Two themes about art appreciation intertwine throughout the story. First: new, creative works initially elicit hate, but after many exposures, you learn to love them. And the second, sounding like the author's explanation to his novel approach to a novel:
He said the first ten minutes he thought you were completely incompetent but by the time he got to the end he knew that wasn't it. He said he has no idea whether the picture is working or any good but that every decision you're making is original as best and counterintuitive at the least. [Note: this is the original punctuation]
Certain not a book for the faint hearted, but if you'd like to read something different ...

Thursday, September 3, 2009

Plum Spooky by Janet Evanovich ****

Plum Spooky by Janet Evanovich is of the fashion, food and friends genre. In this installment bounty hunter Stephanie Plum is after a mad scientist (think of a nerdy James Bond villain in New Jersey barrens) will plans to conquer the world by controlling the weather (seriously, well, not really, nothing is very serious in these books).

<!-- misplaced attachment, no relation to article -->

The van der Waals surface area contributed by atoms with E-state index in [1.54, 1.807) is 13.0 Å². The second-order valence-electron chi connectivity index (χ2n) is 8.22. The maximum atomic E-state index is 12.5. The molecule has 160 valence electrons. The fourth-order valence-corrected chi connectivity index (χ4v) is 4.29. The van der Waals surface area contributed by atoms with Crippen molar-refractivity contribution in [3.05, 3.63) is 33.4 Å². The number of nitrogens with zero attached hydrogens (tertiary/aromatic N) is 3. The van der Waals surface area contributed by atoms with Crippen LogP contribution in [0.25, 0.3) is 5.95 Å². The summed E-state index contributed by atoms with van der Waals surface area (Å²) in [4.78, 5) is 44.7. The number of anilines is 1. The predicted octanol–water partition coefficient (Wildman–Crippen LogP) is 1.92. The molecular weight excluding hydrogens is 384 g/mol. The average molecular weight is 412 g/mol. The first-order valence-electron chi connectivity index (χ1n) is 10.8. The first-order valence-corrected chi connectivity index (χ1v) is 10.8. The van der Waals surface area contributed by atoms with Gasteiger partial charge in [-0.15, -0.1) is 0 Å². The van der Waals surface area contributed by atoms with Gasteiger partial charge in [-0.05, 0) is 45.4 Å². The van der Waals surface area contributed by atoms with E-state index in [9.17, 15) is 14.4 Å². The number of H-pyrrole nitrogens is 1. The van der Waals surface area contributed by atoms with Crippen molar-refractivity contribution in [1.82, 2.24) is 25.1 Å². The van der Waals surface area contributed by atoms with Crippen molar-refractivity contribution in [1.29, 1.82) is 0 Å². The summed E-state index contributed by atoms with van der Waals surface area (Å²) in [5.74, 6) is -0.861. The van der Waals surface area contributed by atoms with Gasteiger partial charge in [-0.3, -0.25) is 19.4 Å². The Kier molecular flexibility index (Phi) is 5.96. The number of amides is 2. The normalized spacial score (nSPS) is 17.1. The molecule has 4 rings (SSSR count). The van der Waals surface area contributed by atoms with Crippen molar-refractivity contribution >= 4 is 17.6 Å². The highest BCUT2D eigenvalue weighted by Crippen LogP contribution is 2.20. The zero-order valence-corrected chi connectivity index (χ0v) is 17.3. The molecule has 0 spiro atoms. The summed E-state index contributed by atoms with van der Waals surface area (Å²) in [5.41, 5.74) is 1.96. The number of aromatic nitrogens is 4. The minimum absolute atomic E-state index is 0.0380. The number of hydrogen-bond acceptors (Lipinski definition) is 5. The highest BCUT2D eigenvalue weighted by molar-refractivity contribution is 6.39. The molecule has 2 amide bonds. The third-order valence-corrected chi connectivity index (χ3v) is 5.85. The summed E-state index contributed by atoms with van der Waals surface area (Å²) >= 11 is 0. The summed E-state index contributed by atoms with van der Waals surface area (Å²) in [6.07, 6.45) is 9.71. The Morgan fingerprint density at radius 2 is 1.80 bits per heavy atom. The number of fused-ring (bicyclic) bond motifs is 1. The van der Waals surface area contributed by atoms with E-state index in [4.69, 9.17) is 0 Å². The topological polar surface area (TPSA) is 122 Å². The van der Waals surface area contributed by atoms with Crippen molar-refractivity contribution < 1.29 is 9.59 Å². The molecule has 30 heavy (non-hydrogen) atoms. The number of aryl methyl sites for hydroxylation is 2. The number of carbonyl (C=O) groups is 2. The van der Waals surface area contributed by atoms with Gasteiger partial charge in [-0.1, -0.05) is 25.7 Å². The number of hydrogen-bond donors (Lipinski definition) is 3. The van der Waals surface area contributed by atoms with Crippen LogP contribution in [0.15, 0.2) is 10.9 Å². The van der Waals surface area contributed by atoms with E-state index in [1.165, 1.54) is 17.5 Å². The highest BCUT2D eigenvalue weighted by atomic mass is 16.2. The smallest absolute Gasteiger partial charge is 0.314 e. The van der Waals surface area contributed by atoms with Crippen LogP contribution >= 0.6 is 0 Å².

Diesel opened the back door and pushed [Stephanie] through. "Very funny. Keep in mind not everything I say is bullsh-t."
"What would you say is the bullsh-t percentage? Twenty? Thirty?" [she asked.]
"Thirty might be low."
[Lula] was wearing a pink sweater suit and sneakers. ... She didn't have any makeup on, and her hair was somewhere between rat's nest and exploded canary.
[Barium] is commonly used in X-ray imaging. And it's useful in making certain kinds of superconductors.
[Barium's] a heavy metal. Hard to find in pure form because it oxidizes when it's exposed to air.
[Stephanie] blew up a fuel depot, stole twelve rockets and made off with them in a stolen van, got kidnapped by a maniac, and had dinner with a guy who farted fire.